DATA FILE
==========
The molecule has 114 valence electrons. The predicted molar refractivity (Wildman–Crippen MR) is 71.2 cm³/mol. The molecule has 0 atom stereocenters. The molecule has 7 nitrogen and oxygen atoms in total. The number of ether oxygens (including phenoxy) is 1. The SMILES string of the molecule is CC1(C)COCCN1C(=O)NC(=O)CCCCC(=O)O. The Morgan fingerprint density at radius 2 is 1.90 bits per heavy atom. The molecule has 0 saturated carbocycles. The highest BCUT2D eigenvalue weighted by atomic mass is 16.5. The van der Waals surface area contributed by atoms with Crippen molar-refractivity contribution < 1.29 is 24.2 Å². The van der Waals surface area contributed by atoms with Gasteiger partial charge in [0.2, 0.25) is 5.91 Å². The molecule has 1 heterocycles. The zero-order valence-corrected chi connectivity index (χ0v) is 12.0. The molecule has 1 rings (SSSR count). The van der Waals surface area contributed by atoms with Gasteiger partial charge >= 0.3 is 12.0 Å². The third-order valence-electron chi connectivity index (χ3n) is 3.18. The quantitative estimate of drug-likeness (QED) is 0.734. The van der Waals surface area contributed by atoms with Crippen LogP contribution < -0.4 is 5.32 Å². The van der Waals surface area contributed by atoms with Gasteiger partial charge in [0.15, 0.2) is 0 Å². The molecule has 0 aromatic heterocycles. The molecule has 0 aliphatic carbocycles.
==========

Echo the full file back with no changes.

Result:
The molecule has 114 valence electrons. The predicted molar refractivity (Wildman–Crippen MR) is 71.2 cm³/mol. The molecule has 0 atom stereocenters. The molecule has 7 nitrogen and oxygen atoms in total. The number of ether oxygens (including phenoxy) is 1. The SMILES string of the molecule is CC1(C)COCCN1C(=O)NC(=O)CCCCC(=O)O. The Morgan fingerprint density at radius 2 is 1.90 bits per heavy atom. The molecule has 0 saturated carbocycles. The highest BCUT2D eigenvalue weighted by atomic mass is 16.5. The van der Waals surface area contributed by atoms with Crippen molar-refractivity contribution < 1.29 is 24.2 Å². The van der Waals surface area contributed by atoms with Gasteiger partial charge in [0.2, 0.25) is 5.91 Å². The molecule has 1 heterocycles. The zero-order valence-corrected chi connectivity index (χ0v) is 12.0. The molecule has 1 rings (SSSR count). The van der Waals surface area contributed by atoms with Gasteiger partial charge >= 0.3 is 12.0 Å². The third-order valence-electron chi connectivity index (χ3n) is 3.18. The quantitative estimate of drug-likeness (QED) is 0.734. The van der Waals surface area contributed by atoms with Crippen LogP contribution < -0.4 is 5.32 Å². The van der Waals surface area contributed by atoms with Gasteiger partial charge in [0.15, 0.2) is 0 Å². The molecule has 0 aromatic heterocycles. The molecule has 0 aliphatic carbocycles.